Hugo the Great: I’ve heard of angband.live. However, I will not be playing any more characters after this, and will be moving on to Pixel Dungeon, the last game on my second roguelike tour of duty.

Quirk: Yeah, I’m aware that my approach is a non-ideal way to play the game. I’m actually going to go into more detail on my thoughts into this in my review of this game.

Surprisingly, this character actually managed to get to 250 feet, meaning that Embar will now get an exclusive thread! Check it out below.

http://angband.oook.cz/forum/showthread.php?t=9677

Derakon November 18, 2019 04:31

Quote:

Originally Posted by wizard44 (Post 141287)
Pete Mack: This is part of my policy that you can’t scum your birth strengths and weaknesses in real life. It’s a longtime creed of mine that part of life’s challenges is to deal with the things that you are dealt with.

I'm curious what you'd think of a hypothetical game where it was literally impossible to win without putting a lot of care into your starting race/class/stats/etc.?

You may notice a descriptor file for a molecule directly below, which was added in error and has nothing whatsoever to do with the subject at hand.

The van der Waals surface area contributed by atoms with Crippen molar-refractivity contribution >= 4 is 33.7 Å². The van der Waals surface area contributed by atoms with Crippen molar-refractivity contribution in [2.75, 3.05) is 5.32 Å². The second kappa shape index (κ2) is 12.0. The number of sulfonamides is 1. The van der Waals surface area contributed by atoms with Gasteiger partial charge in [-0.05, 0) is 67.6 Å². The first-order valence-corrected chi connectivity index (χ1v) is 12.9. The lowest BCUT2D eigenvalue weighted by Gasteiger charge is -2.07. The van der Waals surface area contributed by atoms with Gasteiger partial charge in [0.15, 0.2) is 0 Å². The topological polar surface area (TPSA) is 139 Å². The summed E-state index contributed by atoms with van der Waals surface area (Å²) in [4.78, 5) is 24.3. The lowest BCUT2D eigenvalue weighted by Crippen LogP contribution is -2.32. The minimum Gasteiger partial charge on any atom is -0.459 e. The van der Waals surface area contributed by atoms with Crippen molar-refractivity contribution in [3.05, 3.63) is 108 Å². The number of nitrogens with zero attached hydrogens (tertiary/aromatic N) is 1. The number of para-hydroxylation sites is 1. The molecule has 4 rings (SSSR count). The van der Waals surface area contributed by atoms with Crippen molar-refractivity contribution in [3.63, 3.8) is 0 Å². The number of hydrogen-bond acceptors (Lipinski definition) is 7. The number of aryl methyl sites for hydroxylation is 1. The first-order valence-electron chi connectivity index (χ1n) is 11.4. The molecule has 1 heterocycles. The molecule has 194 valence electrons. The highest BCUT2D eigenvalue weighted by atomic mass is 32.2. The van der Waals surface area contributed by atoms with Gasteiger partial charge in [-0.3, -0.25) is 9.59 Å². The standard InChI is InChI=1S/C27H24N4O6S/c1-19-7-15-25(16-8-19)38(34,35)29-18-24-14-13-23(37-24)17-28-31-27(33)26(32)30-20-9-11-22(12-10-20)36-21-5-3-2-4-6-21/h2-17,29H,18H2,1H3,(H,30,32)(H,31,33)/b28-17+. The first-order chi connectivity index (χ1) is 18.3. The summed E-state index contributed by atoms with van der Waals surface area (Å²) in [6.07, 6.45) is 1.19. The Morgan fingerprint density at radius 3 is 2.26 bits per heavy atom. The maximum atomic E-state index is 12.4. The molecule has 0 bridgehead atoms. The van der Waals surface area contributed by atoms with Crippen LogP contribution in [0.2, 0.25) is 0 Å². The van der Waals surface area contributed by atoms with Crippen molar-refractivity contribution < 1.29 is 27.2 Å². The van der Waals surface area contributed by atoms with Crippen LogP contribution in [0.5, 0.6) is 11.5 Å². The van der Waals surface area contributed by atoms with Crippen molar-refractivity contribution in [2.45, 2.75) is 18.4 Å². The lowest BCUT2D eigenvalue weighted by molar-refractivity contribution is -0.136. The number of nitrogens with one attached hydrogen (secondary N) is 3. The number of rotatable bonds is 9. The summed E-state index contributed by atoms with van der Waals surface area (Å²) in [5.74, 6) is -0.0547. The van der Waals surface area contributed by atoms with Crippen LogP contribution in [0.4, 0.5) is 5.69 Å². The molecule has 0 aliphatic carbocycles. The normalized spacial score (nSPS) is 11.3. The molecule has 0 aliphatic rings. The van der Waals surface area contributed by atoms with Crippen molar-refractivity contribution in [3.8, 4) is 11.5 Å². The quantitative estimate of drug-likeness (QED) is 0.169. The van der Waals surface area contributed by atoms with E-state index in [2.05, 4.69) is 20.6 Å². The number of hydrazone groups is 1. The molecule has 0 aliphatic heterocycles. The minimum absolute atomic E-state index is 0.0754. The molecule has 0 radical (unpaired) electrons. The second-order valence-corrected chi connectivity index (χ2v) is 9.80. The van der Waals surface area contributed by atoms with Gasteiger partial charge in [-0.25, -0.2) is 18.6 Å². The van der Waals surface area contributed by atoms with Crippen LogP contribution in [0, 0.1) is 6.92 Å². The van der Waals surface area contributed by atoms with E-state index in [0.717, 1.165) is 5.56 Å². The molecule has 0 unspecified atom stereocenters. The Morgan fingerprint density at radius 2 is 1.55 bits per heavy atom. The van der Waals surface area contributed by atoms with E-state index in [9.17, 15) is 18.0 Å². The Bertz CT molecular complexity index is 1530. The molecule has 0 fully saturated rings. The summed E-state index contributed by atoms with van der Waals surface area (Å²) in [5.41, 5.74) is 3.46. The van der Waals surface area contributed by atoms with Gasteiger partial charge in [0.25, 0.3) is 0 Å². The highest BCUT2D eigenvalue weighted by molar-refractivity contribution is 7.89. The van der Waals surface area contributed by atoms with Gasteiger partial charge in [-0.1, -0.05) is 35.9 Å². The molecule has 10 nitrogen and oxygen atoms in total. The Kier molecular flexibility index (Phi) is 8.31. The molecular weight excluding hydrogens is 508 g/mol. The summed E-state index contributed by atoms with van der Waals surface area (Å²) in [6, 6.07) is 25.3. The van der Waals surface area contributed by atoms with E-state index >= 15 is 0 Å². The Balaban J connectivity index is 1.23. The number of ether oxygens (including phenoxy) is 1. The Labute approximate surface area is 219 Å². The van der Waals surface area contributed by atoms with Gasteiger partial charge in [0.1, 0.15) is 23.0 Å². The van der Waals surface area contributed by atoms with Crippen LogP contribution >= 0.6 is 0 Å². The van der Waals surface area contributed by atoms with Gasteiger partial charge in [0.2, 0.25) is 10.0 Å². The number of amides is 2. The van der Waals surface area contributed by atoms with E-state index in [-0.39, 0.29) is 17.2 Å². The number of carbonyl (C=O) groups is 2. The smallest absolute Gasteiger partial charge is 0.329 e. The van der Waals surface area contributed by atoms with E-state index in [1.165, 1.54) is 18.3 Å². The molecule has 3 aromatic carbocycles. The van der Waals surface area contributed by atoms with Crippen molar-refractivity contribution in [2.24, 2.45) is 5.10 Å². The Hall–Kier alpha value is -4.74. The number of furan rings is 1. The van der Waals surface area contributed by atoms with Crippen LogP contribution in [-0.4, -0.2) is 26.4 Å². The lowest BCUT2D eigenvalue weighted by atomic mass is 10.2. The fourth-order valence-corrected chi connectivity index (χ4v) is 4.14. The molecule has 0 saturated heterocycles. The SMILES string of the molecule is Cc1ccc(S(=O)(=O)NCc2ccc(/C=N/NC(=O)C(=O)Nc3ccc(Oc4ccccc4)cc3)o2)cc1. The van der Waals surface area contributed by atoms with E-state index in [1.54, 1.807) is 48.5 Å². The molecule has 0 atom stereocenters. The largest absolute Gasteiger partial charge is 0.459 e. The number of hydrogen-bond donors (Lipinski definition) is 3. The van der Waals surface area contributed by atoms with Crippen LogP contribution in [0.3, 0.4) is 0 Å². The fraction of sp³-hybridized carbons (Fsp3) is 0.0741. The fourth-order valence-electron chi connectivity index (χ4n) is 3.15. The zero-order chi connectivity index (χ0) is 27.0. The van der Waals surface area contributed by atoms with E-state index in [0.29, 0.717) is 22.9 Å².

Mind you, I'm not saying that's the case in Sil. You're just making an already-hard game even harder.

fph November 18, 2019 08:12

Quote:

Originally Posted by wizard44 (Post 141199)
My random character generation will involve randomly choosing the character's name, sex, history, age, height, weight, race, and house. For allocating my stat points, I randomly chose one of the four stats until I spent all 13 points. The reason why I do this is my general policy regarding roguelikes, which is to leave every starting circumstance "at birth" to chance whenever possible ... after all, trying to scum for the highest stats or play the most uber powerful race/class combo is getting far too close to save-scumming in my book. After all, you can't just reroll life's board such that you're born into a wealthy family or a family with superior genes. Dealing with such hardships from your starting circumstances, I say, is supposed to teach you about life and about the necessary need to adapt or die. The starting experience points, however, will not be spent until the character is fully generated and proper guidance is given by at least one member. This exception is because experience is technically a post-birth resource, making it a resource that I am okay controlling to some extent.